Albert Kriemler is frequently motivated by art and architecture. The creative director of Swiss fashion house Akris has, in the past, been inspired by the work of Brazilian landscape architect Roberto Burle Marx and German artist Thomas Ruff, while his recreation of a lifesize section of Japanese architect Sou Fujimoto’s House N for the Akris S/S16 catwalk was awarded Best Alliance at the 2016 Wallpaper* Design Awards. For S/S17, Kriemler looked to the abstract aesthetic of Cuban-American artist Carmen Herrera with a collection inspired by the graphic shapes and bold colours in her paintings.
‘These pieces really stand for how I see a collaboration with an architect or artist,’ says Kriemler, who sought an introduction with Herrera after seeing her 1959 work Blanco y Verde – a piece constructed from two hanging canvases with an abstract green triangle in acrylic – at the Whitney Museum of American Art in 2015. Meeting Herrera in her studio on her 101st birthday, Kriemler received approval for a collection inspired by her work. ‘You want to get beyond that Braque, Monet or Mondrian effect that has been done by the design world forever,’ he says.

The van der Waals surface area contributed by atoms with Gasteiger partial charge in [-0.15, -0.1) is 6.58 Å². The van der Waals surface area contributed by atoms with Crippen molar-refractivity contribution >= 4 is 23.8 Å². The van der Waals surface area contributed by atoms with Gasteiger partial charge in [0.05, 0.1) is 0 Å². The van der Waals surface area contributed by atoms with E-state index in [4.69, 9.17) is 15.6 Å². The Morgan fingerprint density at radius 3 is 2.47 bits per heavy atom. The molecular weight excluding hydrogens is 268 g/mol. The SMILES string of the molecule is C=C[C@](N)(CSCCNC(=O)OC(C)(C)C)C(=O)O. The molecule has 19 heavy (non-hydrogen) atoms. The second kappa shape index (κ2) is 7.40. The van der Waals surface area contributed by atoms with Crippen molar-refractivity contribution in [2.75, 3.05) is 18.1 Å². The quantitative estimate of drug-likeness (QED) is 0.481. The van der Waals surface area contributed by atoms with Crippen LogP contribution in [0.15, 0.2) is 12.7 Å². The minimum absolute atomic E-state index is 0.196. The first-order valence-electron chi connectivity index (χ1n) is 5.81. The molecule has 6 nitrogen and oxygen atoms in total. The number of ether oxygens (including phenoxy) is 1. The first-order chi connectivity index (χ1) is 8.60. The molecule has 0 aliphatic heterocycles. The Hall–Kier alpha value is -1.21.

‘I set out to translate Herrera’s abstract, geometric lines into the body language of a woman’ continues Kriemler. The bold colours in her paintings, from tangerine and chestnut to forest green and deep blue, also permeate the collection, which features effortlessly sophisticated shapes like loose kimonos, gently flaring trousers and collarless shirtdresses. Untitled, 1952, which is composed of black and white stripes, has been reimagined in a dress (the first design Kriemler showed Herrera) with bias-cut stripes and a zipped waist. The asymmetric green and white colour blocks in Alba, 2014, have been translated into a circular poncho dress with sunray pleats, while the plane in Blanco y Verde, the catalyst of the whole collection, is also seen in the forest green triangular lapel of a white blazer, paired with shorts.
‘When I met Albert and saw his work, I was struck by the simplicity of his designs combined with his passion for craft and materials. I knew he was a kindred spirit,’ Herrera says. Included in the collection are a series of limited-edition scarves, crafted in cotton, silk and cashmere, that translate images of her paintings using digital photo print technology. Each piece in the collection, from a scarf to a striped playsuit, acts as a microcosmic retrospective of the artist’s career. ‘I found myself having to construct my clothes in the same way that Herrera pieced together her paintings. It was as if my hands were following her eyes,’ Kriemler says, his approach to collaboration in itself a fine art.